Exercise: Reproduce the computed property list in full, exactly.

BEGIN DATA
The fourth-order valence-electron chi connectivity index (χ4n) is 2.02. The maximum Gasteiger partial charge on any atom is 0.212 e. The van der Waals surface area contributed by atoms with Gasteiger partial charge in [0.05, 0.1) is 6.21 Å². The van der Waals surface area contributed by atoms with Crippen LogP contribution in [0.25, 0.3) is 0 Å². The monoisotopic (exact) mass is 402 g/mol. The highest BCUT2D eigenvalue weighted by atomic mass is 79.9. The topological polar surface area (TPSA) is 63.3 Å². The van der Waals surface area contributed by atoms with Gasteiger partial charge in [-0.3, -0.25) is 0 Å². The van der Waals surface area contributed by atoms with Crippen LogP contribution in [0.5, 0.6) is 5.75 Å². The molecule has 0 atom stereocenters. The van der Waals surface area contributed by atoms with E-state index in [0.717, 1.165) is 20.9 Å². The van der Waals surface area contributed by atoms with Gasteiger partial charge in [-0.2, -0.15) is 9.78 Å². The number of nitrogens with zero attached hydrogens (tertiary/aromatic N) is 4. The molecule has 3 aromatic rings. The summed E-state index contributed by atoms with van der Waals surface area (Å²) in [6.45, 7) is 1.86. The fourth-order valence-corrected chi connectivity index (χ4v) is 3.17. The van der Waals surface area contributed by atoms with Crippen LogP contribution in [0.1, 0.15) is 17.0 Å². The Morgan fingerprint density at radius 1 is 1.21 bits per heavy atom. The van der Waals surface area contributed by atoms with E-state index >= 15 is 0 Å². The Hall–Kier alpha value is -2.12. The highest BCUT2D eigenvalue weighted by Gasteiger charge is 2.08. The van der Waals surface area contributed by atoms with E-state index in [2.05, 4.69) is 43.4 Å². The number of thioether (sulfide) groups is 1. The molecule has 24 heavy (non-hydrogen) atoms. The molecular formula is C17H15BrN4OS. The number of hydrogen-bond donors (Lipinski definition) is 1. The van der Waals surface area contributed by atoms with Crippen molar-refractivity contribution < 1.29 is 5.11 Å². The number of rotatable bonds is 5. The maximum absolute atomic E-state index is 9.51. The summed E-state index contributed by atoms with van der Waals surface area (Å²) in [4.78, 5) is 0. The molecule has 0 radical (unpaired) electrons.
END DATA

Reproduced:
The fourth-order valence-electron chi connectivity index (χ4n) is 2.02. The maximum Gasteiger partial charge on any atom is 0.212 e. The van der Waals surface area contributed by atoms with Gasteiger partial charge in [0.05, 0.1) is 6.21 Å². The van der Waals surface area contributed by atoms with Crippen LogP contribution in [0.25, 0.3) is 0 Å². The monoisotopic (exact) mass is 402 g/mol. The highest BCUT2D eigenvalue weighted by atomic mass is 79.9. The topological polar surface area (TPSA) is 63.3 Å². The van der Waals surface area contributed by atoms with Gasteiger partial charge in [-0.3, -0.25) is 0 Å². The van der Waals surface area contributed by atoms with Crippen LogP contribution in [0.5, 0.6) is 5.75 Å². The molecule has 0 atom stereocenters. The van der Waals surface area contributed by atoms with E-state index in [0.717, 1.165) is 20.9 Å². The van der Waals surface area contributed by atoms with Gasteiger partial charge in [-0.2, -0.15) is 9.78 Å². The number of nitrogens with zero attached hydrogens (tertiary/aromatic N) is 4. The molecule has 3 aromatic rings. The summed E-state index contributed by atoms with van der Waals surface area (Å²) in [6.45, 7) is 1.86. The fourth-order valence-corrected chi connectivity index (χ4v) is 3.17. The van der Waals surface area contributed by atoms with Crippen LogP contribution in [0.1, 0.15) is 17.0 Å². The Morgan fingerprint density at radius 1 is 1.21 bits per heavy atom. The van der Waals surface area contributed by atoms with E-state index >= 15 is 0 Å². The Hall–Kier alpha value is -2.12. The highest BCUT2D eigenvalue weighted by Gasteiger charge is 2.08. The van der Waals surface area contributed by atoms with E-state index in [2.05, 4.69) is 43.4 Å². The number of thioether (sulfide) groups is 1. The molecule has 24 heavy (non-hydrogen) atoms. The molecular formula is C17H15BrN4OS. The number of hydrogen-bond donors (Lipinski definition) is 1. The van der Waals surface area contributed by atoms with Crippen molar-refractivity contribution < 1.29 is 5.11 Å². The number of rotatable bonds is 5. The maximum absolute atomic E-state index is 9.51. The summed E-state index contributed by atoms with van der Waals surface area (Å²) in [4.78, 5) is 0. The molecule has 0 radical (unpaired) electrons.